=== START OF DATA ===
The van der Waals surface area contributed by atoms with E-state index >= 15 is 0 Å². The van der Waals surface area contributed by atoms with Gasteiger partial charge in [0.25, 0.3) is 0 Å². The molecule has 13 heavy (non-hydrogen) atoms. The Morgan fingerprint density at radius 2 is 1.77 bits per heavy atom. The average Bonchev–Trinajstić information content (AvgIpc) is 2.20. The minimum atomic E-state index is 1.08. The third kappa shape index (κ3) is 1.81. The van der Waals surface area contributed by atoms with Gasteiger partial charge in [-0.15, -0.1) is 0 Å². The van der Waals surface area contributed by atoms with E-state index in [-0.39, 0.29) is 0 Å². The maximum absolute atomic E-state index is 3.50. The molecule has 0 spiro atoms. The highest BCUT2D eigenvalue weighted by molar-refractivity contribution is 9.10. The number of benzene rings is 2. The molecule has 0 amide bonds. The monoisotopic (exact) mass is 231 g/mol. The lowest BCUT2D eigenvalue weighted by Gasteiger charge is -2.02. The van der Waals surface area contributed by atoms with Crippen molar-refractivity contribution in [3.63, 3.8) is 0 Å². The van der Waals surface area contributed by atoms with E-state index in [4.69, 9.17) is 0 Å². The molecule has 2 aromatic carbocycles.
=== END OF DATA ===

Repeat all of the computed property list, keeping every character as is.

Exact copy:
The van der Waals surface area contributed by atoms with E-state index >= 15 is 0 Å². The van der Waals surface area contributed by atoms with Gasteiger partial charge in [0.25, 0.3) is 0 Å². The molecule has 13 heavy (non-hydrogen) atoms. The Morgan fingerprint density at radius 2 is 1.77 bits per heavy atom. The average Bonchev–Trinajstić information content (AvgIpc) is 2.20. The minimum atomic E-state index is 1.08. The third kappa shape index (κ3) is 1.81. The van der Waals surface area contributed by atoms with Gasteiger partial charge in [-0.15, -0.1) is 0 Å². The van der Waals surface area contributed by atoms with E-state index in [-0.39, 0.29) is 0 Å². The maximum absolute atomic E-state index is 3.50. The molecule has 0 spiro atoms. The highest BCUT2D eigenvalue weighted by molar-refractivity contribution is 9.10. The number of benzene rings is 2. The molecule has 0 amide bonds. The monoisotopic (exact) mass is 231 g/mol. The lowest BCUT2D eigenvalue weighted by Gasteiger charge is -2.02. The van der Waals surface area contributed by atoms with Crippen molar-refractivity contribution in [3.63, 3.8) is 0 Å². The van der Waals surface area contributed by atoms with E-state index in [4.69, 9.17) is 0 Å². The molecule has 2 aromatic carbocycles.